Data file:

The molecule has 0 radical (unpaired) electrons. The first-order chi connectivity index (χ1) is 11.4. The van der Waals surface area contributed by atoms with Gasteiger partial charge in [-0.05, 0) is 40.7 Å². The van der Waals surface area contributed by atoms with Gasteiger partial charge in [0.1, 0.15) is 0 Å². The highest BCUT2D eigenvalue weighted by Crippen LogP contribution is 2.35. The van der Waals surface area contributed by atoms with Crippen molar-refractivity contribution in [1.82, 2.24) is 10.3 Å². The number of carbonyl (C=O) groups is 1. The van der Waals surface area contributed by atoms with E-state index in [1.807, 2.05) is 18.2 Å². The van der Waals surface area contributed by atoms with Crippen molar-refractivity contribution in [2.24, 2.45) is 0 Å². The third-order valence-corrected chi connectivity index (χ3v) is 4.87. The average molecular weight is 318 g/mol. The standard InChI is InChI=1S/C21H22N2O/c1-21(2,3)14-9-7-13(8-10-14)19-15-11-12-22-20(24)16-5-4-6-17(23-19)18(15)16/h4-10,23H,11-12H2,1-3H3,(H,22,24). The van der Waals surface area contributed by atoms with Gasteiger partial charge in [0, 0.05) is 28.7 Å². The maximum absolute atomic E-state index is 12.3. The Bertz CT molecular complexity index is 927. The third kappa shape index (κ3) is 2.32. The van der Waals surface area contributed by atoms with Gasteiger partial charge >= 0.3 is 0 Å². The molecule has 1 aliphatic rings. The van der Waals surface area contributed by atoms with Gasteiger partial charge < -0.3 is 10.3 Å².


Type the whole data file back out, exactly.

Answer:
The molecule has 0 radical (unpaired) electrons. The first-order chi connectivity index (χ1) is 11.4. The van der Waals surface area contributed by atoms with Gasteiger partial charge in [-0.05, 0) is 40.7 Å². The van der Waals surface area contributed by atoms with Gasteiger partial charge in [0.1, 0.15) is 0 Å². The highest BCUT2D eigenvalue weighted by Crippen LogP contribution is 2.35. The van der Waals surface area contributed by atoms with Crippen molar-refractivity contribution in [1.82, 2.24) is 10.3 Å². The number of carbonyl (C=O) groups is 1. The van der Waals surface area contributed by atoms with E-state index in [1.807, 2.05) is 18.2 Å². The van der Waals surface area contributed by atoms with Crippen molar-refractivity contribution in [2.24, 2.45) is 0 Å². The third-order valence-corrected chi connectivity index (χ3v) is 4.87. The average molecular weight is 318 g/mol. The standard InChI is InChI=1S/C21H22N2O/c1-21(2,3)14-9-7-13(8-10-14)19-15-11-12-22-20(24)16-5-4-6-17(23-19)18(15)16/h4-10,23H,11-12H2,1-3H3,(H,22,24). The van der Waals surface area contributed by atoms with Gasteiger partial charge in [0, 0.05) is 28.7 Å². The maximum absolute atomic E-state index is 12.3. The Bertz CT molecular complexity index is 927. The third kappa shape index (κ3) is 2.32. The van der Waals surface area contributed by atoms with Gasteiger partial charge >= 0.3 is 0 Å². The molecule has 1 aliphatic rings. The van der Waals surface area contributed by atoms with Gasteiger partial charge < -0.3 is 10.3 Å².